A few days ago I found a wonderful story about polar ice caps melting that led me to some wonderful data. I thought I could potentially make a viz that showed the changing extent of the sea ice at the poles – some line charts for the temporal view and a map with the shape files. I figured some animation would be even sexier.
I pulled the shape files down from the web and used Alteryx to union them together into a single file (+1 vote for shape file union). I loaded it into Tableau and drew my map but I got this:
WTF!?! Something is very broken. I decided to take a closer look at a single shape file:
Yep – definitely borked somewhere. My initial thought was that maybe there was a problem with the polygon data – that perhaps the polygons weren’t being closed properly. Because look here…
But surely not. I mean, these people are professionals. I’m sure their data is used all the time and an error like this would certainly be flagged. I downloaded and installed QGIS, pointed it at the file (and the Tableau tile service) and voila! One sea ice polygon:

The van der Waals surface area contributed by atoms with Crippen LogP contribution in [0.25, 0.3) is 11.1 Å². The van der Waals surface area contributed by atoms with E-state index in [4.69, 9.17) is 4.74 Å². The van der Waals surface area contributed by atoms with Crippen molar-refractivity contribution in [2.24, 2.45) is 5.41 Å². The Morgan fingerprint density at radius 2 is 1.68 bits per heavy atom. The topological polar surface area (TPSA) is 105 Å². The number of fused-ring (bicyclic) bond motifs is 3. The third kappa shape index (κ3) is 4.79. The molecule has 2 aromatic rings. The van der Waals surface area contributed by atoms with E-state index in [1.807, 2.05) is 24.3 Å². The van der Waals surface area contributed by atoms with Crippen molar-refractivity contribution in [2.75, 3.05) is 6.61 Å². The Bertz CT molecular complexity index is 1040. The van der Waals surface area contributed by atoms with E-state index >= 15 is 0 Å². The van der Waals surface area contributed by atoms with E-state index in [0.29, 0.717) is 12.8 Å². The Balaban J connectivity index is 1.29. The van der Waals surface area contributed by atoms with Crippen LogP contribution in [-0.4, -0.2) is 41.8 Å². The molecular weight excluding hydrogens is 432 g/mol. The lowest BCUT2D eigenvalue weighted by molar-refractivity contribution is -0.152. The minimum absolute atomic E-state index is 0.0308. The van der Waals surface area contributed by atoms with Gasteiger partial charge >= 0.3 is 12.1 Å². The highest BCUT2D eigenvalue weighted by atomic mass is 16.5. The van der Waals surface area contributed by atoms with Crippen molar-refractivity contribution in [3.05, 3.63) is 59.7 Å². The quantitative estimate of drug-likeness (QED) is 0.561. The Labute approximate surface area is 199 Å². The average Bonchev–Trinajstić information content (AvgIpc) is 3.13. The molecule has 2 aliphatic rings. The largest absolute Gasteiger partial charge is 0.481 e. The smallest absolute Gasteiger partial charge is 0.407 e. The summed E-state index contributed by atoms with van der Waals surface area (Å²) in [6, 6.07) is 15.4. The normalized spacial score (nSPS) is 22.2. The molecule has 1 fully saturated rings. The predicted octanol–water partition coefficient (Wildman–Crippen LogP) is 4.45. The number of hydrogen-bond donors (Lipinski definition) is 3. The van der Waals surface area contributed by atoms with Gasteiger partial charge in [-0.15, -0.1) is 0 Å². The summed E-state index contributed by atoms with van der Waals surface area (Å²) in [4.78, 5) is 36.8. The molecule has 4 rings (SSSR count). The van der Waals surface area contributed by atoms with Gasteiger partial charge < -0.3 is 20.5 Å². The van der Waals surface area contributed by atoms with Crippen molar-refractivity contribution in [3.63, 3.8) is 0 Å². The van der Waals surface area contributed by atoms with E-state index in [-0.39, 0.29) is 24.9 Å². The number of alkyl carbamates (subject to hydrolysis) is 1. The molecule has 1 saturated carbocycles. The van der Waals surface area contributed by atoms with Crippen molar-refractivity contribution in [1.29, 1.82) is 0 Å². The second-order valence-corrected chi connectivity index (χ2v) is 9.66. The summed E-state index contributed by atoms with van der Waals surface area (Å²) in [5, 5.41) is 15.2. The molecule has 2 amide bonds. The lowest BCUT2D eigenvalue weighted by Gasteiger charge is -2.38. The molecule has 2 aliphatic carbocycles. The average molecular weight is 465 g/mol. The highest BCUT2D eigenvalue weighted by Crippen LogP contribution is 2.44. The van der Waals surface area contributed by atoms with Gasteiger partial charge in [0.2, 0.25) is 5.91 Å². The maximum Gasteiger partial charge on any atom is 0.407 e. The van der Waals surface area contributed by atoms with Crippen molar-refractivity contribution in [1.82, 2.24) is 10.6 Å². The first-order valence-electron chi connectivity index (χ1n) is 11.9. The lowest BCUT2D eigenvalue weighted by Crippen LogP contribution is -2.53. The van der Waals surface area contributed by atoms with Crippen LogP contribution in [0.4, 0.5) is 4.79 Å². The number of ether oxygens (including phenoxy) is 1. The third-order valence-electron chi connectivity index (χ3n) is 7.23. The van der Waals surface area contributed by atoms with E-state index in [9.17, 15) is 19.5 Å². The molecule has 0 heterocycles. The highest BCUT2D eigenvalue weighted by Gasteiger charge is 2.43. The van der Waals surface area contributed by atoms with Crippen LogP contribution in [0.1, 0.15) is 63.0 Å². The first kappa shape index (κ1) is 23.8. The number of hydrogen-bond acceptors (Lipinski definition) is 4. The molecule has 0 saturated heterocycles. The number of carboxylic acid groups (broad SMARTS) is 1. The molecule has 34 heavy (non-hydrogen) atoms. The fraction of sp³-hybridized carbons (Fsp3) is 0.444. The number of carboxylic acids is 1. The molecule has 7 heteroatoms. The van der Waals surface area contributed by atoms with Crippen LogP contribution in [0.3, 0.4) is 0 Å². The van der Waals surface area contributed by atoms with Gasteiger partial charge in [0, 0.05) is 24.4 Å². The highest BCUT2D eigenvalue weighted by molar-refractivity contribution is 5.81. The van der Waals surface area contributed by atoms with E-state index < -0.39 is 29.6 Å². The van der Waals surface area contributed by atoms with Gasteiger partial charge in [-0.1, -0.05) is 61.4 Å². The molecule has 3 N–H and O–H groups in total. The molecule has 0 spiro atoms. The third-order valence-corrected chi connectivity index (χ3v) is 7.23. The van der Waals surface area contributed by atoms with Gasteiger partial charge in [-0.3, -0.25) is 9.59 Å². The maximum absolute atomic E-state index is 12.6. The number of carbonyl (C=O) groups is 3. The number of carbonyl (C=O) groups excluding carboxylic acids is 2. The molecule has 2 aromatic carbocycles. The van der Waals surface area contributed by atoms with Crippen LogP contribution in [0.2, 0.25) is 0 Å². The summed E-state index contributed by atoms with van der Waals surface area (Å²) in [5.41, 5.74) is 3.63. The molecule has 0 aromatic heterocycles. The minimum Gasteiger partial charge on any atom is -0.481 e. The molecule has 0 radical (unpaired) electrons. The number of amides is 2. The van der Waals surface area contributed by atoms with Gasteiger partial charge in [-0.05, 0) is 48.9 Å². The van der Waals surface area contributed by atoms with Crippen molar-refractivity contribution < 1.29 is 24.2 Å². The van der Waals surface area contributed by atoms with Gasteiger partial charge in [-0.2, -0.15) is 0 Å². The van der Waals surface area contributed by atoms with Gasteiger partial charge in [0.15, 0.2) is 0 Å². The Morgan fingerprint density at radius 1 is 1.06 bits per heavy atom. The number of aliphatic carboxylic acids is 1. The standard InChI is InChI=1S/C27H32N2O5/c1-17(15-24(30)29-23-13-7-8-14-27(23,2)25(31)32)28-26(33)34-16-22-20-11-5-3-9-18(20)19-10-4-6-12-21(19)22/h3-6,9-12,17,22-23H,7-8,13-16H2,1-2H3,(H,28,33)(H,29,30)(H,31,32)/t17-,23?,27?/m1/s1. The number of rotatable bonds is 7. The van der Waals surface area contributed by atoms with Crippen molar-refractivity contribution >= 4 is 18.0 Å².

BTW – check out how QGIS takes our Tile Service and projects it nicely. Very cool!
Anyhow – it turns out the problem is with the projection in the data. The shape file has the data in EPSG:3412 (NSIDC Sea Ice Polar Stereographic South). However, Tableau only understands WGS 84 (Web Mercator) and so it is doing on-the-fly transformations. Here’s what happens when I transform the data into a Mercator projection in QGIS:
BOOM! Also borked. I’m no GIS expert (looks around for Sarah Battersby) but it looks like Mercator can’t handle polygons that cross the +/- 180 degree meridian. So until Tableau can support more projections, I’m going to have to park this project. Or like Sarah suggested, map it to completely different coordinates somewhere else on the globe.
Learnin’ every day, folks.